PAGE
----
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    Placenta Previa: Root Causes, Symptoms, and Treatments

    Published 03 June 2020
    Fact Checked
    Reviewed by Olga Adereyko, MD, Primary Care Physician, General Practitioner, Medical Consultant
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    Placenta previa is a condition in which the placenta at least partially obstructs your cervix, creating labor and delivery complications. Keep reading to learn the contributing factors for placenta previa as well as key implications it may have on your pregnancy.

    What is placenta previa?

    The placenta serves as the link between mother and baby during pregnancy. It’s a structure in your uterus, connected by an umbilical cord, that transfers oxygen and nutrients to your child. Ordinarily, the placenta attaches to the top or side of your uterus and gets expelled after delivery.

    So “what is placenta previa?” It’s when the placenta positions itself at the bottom of your uterus, partially or completely covering your cervix (i.e., the bridge between your vagina and uterus). 

    During childbirth, the placenta previa condition might cause severe bleeding, putting both your health and your baby’s in jeopardy. Since uterine growth speeds up after week 20, your placenta could shift, either away from or toward your cervix. The latter is more likely if you happen to have a low placenta.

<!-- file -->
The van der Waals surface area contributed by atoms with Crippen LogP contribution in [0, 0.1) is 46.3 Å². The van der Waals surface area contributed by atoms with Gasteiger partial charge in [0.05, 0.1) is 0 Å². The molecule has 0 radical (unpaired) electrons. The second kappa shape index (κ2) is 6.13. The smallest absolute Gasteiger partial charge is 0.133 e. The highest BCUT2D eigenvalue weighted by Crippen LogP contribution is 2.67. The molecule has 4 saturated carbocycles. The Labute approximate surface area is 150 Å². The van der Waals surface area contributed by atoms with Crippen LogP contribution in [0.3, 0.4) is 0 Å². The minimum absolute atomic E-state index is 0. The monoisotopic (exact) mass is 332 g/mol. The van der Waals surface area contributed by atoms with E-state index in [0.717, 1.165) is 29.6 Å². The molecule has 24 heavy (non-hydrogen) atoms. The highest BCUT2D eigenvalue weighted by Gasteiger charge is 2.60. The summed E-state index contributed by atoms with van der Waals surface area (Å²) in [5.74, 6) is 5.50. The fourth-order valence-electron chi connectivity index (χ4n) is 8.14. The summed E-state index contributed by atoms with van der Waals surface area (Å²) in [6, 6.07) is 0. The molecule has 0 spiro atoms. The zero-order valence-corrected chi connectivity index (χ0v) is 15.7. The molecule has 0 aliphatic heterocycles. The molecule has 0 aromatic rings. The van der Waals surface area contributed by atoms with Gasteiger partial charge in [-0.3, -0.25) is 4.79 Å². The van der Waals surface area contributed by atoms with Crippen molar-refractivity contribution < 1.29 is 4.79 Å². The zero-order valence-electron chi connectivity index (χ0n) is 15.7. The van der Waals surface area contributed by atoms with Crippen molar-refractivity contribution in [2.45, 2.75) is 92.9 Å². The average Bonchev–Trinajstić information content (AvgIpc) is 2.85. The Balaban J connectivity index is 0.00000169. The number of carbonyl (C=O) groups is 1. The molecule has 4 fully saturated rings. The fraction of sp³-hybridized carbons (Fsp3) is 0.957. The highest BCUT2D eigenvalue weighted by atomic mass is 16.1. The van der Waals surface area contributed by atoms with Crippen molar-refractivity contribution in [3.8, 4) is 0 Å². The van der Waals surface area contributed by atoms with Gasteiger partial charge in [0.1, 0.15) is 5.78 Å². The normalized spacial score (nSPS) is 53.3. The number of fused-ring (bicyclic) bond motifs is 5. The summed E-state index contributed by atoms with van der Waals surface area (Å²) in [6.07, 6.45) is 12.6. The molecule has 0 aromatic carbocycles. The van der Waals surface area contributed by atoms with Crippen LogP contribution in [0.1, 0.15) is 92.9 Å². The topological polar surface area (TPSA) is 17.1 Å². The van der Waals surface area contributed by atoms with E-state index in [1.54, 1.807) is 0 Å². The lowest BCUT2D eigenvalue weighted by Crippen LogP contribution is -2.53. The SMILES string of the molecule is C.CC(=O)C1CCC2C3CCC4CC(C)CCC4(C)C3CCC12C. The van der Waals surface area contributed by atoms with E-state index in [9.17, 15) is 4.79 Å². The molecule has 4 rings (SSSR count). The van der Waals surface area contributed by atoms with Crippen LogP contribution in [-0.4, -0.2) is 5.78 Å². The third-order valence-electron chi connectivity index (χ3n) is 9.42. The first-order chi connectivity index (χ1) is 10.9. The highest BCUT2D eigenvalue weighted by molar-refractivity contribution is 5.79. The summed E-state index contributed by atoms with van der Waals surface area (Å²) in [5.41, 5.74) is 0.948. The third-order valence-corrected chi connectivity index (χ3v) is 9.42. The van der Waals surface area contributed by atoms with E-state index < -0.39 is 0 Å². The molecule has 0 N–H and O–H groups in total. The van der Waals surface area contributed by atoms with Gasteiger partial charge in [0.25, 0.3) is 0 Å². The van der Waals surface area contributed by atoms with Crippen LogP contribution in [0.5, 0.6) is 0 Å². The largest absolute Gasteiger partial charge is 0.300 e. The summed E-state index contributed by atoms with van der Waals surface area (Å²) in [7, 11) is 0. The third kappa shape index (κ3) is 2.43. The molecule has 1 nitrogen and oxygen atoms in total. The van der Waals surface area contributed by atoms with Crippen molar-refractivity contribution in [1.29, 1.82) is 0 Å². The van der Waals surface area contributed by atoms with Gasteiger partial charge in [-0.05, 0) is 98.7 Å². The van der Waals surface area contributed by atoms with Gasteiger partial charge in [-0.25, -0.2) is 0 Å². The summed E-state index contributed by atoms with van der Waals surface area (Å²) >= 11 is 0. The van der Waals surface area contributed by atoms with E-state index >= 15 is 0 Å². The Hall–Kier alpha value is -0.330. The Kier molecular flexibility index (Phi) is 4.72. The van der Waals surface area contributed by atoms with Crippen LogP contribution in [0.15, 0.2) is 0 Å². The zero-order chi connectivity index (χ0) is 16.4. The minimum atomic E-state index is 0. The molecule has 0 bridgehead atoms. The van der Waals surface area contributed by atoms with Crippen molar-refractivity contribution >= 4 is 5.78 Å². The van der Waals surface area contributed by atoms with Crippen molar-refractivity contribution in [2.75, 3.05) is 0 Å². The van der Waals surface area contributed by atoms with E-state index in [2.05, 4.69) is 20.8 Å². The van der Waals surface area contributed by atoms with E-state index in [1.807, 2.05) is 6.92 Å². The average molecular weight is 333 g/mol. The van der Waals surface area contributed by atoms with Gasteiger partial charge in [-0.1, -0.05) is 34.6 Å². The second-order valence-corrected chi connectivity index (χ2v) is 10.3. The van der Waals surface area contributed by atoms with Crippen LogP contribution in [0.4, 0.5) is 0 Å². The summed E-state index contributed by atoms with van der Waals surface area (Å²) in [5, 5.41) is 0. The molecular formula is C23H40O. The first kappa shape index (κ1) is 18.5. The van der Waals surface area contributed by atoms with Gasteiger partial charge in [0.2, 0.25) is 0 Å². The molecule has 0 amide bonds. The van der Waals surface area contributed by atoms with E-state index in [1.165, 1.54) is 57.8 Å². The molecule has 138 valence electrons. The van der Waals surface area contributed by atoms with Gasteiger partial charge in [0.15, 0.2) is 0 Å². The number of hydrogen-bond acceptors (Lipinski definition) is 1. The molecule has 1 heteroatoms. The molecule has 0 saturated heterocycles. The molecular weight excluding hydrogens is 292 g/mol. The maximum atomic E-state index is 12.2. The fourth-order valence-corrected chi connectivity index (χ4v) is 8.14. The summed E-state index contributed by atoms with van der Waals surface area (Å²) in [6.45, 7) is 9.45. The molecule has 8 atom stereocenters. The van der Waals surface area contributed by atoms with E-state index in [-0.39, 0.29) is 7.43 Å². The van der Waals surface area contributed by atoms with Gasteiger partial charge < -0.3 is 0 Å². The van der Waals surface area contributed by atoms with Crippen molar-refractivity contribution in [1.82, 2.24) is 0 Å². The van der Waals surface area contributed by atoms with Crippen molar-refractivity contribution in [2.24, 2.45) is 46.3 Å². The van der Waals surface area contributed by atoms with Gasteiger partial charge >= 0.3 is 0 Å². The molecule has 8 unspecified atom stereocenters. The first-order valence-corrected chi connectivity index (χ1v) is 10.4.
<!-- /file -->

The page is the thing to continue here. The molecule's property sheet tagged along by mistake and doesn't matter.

Furthermore, bleeding triggered by a low-lying placenta isn’t just confined to the delivery room. A low placenta has also been known to cause bleeding throughout pregnancy. If you notice any bleeding or spotting, please consult your obstetrician right away. Avoid activities that could disrupt the placenta or set off contractions, such as vigorous exercise, tampon use, douching, sex, or even jumping and squatting.

    The presence of placenta previa generally means your child will be delivered via C-section, should the problem fail to resolve itself. In some cases, though, as your uterus continues to expand, the placenta may gradually move away from your cervix.

    Types of placenta previa

    There are two different types of placenta previa: complete placenta previa and marginal placenta previa. With the former, your entire cervix is covered; whereas, a marginal placenta previa means it’s less than two centimeters from the internal opening.

    The diagnosis of placenta previa involves an ultrasound examination (around week 20) to pinpoint the placenta’s exact location. Follow-up care entails close monitoring of its movement as your pregnancy progresses. 

    Placenta previa symptoms

    The most common of placenta previa symptoms is the appearance of bright red blood, not accompanied by pain. This typically happens in the latter half of your pregnancy, occasionally in conjunction with contractions. Since the placenta carries a high concentration of blood vessels, cervical expansion during childbirth or even mild contractions (e.g., Braxton-Hicks) could result in bleeding.

    The most common of placenta previa symptoms is the appearance of bright red blood, not accompanied by pain.

    Fortunately, some pregnant women are diagnosed with placenta previa early on, when the problem is more likely to resolve on its own. 

    If, at any point, you notice vaginal bleeding while pregnant, please seek medical attention immediately.

    Causes of placenta previa